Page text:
It’s the poorest country in Europe and its main export is alcohol but it can still beat the world’s largest economy when it comes to financial muscle. Yes you’ve guessed it, Moldova trumps the United States in the Banker magazine’s 2009 World Financial Health Index.
Every month, the financial services company State Street studies the trillions of dollars in institutional investor money it looks after as custodian and tries to gauge where things stand. Over the years, it has come up with a map consisting of five different regimes, or moods, to reflect this. They range from the bullish “Liquidity Abounds” in which investors buy equities and focus on growth, to the uber-risk averse “Riot Point”.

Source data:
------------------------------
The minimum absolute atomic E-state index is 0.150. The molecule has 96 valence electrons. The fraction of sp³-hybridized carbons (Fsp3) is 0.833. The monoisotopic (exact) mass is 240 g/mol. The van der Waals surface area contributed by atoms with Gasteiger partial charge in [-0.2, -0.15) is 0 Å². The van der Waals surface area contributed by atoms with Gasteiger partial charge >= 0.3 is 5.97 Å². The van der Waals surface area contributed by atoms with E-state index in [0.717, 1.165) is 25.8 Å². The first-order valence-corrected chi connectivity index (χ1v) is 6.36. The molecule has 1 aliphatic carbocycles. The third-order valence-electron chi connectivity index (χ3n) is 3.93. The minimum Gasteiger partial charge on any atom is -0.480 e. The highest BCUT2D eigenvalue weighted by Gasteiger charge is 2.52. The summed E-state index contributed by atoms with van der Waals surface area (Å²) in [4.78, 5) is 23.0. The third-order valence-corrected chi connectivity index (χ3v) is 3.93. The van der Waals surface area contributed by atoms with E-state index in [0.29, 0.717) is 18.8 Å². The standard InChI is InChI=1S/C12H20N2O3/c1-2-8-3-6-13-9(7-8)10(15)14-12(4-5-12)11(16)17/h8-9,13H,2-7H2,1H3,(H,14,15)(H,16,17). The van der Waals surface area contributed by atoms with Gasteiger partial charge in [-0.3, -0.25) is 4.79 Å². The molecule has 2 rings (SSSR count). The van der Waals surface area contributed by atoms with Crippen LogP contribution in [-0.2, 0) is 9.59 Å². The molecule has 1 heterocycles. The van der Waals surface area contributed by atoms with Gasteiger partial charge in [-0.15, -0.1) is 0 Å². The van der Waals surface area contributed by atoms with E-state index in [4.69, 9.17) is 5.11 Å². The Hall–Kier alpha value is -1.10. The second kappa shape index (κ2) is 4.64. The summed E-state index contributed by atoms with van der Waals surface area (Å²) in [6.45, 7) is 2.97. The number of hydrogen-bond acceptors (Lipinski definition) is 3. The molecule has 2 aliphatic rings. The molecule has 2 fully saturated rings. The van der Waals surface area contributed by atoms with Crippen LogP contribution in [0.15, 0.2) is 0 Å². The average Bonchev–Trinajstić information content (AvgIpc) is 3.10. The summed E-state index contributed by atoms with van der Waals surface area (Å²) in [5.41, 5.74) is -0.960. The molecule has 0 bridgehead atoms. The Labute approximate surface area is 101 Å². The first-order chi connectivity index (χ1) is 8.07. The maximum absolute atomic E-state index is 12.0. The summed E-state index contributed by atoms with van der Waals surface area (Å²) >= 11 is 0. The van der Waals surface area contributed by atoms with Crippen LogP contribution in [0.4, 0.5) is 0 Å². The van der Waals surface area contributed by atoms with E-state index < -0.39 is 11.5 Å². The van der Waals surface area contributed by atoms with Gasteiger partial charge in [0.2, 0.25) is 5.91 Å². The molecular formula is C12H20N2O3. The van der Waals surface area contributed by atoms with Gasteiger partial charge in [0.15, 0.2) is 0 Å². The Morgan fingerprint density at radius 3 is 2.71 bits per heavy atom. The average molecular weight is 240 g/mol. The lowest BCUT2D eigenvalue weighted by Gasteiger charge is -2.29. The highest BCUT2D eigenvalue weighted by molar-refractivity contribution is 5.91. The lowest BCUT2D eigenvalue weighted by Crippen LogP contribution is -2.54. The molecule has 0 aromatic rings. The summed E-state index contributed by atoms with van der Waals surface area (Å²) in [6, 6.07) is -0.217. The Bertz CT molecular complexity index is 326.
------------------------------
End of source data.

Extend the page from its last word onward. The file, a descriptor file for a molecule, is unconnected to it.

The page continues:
Whether it’s on Reuters.com or during the presidential debates, one of the most vexing aspects of the financial crisis is that it’s difficult to explain in simple terms. Nevertheless, the problems that began in subprime mortgages have rippled outwards for more than a year, not only taking out storied names like Lehman Brothers but affecting everyday people far removed from the world of Wall Street.